Of his dealings with Leonhart, a Democratic Representative from Colorado, Jared Polis (who was responsible for flying the hemp flag) said:

“(He) found her to be completely incompetent and unknowledgeable." 

Polis’s grilling of Leonhart on YouTube in 2012, is remarkable. The DEA boss seemed to stumble, unable to distinguish between the properties and relative health impacts of pot and heroin/meth/prescription drugs.

Pro-pot Democratic Representative Steve Cohen, for Tennessee said:

"The honorable thing to do would be to assume a Japanese posture and resign."

Throughout Leonhart’s tenure the DEA operated a policy of non-disclosure and non-transparency. In 2013, it emerged that the DEA’s secret unit, the Special Operations Division, (SOD) were using "parallel construction" to incriminate those suspected of criminal drug activity. Simply put, the SOD might tell local law enforcement to set up a traffic stop and search a vehicle suspected of drug offenses and then lie about the SOD tip, pretending the prosecution was initiated from the traffic stop. This allegedly common law enforcement tactic stops defense lawyers from discovering evidence the prosecution were obliged to reveal, such as where the tip originally came from.

It seems clear the deceit and evasion trickled down into the ranks, both on and off duty, and it was this climate of deceit that brought Leonhart and the DEA to their knees in the recent sex scandal.

Leonhart’s public outbursts and overreach into states’ affairs pale into insignificance when it comes to the revelations of sex parties involving DEA agents, managers and regional directors in Bogotá, Colombia—a regular occurrence since 2001, according to an internal DEA report.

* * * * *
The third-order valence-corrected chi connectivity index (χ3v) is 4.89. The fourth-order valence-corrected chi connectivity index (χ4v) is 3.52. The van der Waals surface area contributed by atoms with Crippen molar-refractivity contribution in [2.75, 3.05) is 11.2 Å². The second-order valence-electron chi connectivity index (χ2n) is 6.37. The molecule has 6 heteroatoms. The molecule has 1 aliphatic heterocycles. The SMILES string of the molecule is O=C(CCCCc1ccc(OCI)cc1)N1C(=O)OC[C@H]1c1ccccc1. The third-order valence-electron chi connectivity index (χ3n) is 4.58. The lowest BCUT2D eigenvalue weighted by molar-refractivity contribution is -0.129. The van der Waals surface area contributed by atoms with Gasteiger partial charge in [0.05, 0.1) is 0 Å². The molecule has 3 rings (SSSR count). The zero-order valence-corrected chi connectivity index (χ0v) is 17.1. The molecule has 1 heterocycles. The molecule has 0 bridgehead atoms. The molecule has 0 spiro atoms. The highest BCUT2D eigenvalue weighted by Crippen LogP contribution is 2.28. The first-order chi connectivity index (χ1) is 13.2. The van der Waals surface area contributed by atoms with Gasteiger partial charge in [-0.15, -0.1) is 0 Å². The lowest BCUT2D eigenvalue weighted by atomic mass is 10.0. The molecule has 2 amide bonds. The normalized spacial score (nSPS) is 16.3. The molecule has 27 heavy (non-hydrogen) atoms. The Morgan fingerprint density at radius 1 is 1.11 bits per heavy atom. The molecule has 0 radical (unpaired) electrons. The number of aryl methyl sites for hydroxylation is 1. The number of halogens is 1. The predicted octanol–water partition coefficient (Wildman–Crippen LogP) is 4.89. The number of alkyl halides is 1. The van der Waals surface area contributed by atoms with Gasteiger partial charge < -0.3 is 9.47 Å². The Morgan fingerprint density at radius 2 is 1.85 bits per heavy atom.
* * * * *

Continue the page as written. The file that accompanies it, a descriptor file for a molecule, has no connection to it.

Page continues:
The Inspector General’s (IG) report focuses on sex parties with prostitutes between 2005 and 2008, that occurred on US government properties in rented accommodation and government vehicles. Amazingly, three agents were given gifts, money and weapons from drug cartel members.

The IG's report also highlights the constant stonewalling by the DEA when asked to deliver information to the inquiry. Frustrations that have muddied the waters so much, it may be impossible to uncover the whole truth behind the activities of the most corrupt agents stationed in Colombia. The report states:

“Therefore, we cannot be completely confident that the … DEA provided us with all information relevant to this review. As a result, our report reflects the findings and conclusions we reached based on the information made available to us.”

There’s more dirt out there, basically.

A collapse of discipline and criminal activity is an indicator of a lack of leadership. Michele Leonhart complained about President Obama’s lead on drug policy; she seemed incompetent when questioned by Congress about the actual problems drugs caused; she overreached her authority in non drug matters; and she was held to account by Attorney General Eric Holder on at least one occasion. The secrecy, evasion and culture of deceit she incited in the drug agency brought the house down on her head.

If your boss treats her boss with contempt and she evades legal authority, turns a blind eye to indiscretions and criminality, why should you pay attention to the rules?

Neville Elder is a regular contributor to The Fix. He's also a photographer and writer. Originally from the UK, he's lived in the unfashionable end of Brooklyn for 13 years. He last wrote about the forgotten victory in the War on Drugs.

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British born Neville Elder is a writer,photographer and filmmaker. He's been sober since 2006, lived in New York since 2001 and is in no hurry to move back to a Brexited Britain. He writes the odd murder ballad with his band Thee Shambels and teaches photography at the New York Institute of photography. Find him on Linkedin and Twitter.